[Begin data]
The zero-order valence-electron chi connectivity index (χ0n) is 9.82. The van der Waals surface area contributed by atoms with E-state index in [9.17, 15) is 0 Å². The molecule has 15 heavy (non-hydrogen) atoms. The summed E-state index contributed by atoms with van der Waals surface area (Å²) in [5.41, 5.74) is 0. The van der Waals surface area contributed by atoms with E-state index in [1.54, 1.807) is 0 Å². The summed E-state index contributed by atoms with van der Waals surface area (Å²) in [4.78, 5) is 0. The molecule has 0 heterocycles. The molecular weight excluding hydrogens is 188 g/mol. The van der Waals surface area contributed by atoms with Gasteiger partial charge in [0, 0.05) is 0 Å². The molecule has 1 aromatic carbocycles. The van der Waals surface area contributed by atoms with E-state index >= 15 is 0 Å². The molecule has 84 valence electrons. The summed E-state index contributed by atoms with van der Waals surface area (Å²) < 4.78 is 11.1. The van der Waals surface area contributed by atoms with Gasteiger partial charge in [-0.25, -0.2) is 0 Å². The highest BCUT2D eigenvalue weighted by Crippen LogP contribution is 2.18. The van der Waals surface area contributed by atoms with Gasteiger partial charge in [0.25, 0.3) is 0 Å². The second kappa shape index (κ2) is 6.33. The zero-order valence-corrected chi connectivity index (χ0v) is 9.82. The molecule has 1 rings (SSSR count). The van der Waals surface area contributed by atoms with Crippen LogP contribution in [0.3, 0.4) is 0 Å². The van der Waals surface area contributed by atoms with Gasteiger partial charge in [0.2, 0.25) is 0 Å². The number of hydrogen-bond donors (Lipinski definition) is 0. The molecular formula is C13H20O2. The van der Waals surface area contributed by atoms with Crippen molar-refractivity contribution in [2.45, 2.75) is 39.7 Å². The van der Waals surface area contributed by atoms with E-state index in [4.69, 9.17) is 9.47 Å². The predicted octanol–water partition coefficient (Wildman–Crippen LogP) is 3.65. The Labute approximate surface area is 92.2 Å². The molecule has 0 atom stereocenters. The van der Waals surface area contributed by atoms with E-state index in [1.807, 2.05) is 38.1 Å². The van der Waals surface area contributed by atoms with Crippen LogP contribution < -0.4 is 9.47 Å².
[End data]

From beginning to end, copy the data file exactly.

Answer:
The zero-order valence-electron chi connectivity index (χ0n) is 9.82. The van der Waals surface area contributed by atoms with E-state index in [9.17, 15) is 0 Å². The molecule has 15 heavy (non-hydrogen) atoms. The summed E-state index contributed by atoms with van der Waals surface area (Å²) in [5.41, 5.74) is 0. The van der Waals surface area contributed by atoms with E-state index in [1.54, 1.807) is 0 Å². The summed E-state index contributed by atoms with van der Waals surface area (Å²) in [4.78, 5) is 0. The molecule has 0 heterocycles. The molecular weight excluding hydrogens is 188 g/mol. The van der Waals surface area contributed by atoms with Gasteiger partial charge in [0, 0.05) is 0 Å². The molecule has 1 aromatic carbocycles. The van der Waals surface area contributed by atoms with E-state index >= 15 is 0 Å². The molecule has 84 valence electrons. The summed E-state index contributed by atoms with van der Waals surface area (Å²) < 4.78 is 11.1. The van der Waals surface area contributed by atoms with Gasteiger partial charge in [-0.25, -0.2) is 0 Å². The highest BCUT2D eigenvalue weighted by Crippen LogP contribution is 2.18. The van der Waals surface area contributed by atoms with Gasteiger partial charge in [0.25, 0.3) is 0 Å². The second kappa shape index (κ2) is 6.33. The zero-order valence-corrected chi connectivity index (χ0v) is 9.82. The molecule has 1 rings (SSSR count). The van der Waals surface area contributed by atoms with Crippen LogP contribution in [0.3, 0.4) is 0 Å². The van der Waals surface area contributed by atoms with Gasteiger partial charge in [0.2, 0.25) is 0 Å². The number of hydrogen-bond donors (Lipinski definition) is 0. The molecular formula is C13H20O2. The van der Waals surface area contributed by atoms with Crippen molar-refractivity contribution in [2.45, 2.75) is 39.7 Å². The van der Waals surface area contributed by atoms with E-state index in [4.69, 9.17) is 9.47 Å². The predicted octanol–water partition coefficient (Wildman–Crippen LogP) is 3.65. The Labute approximate surface area is 92.2 Å². The molecule has 0 atom stereocenters. The van der Waals surface area contributed by atoms with E-state index in [1.807, 2.05) is 38.1 Å². The van der Waals surface area contributed by atoms with Crippen LogP contribution < -0.4 is 9.47 Å².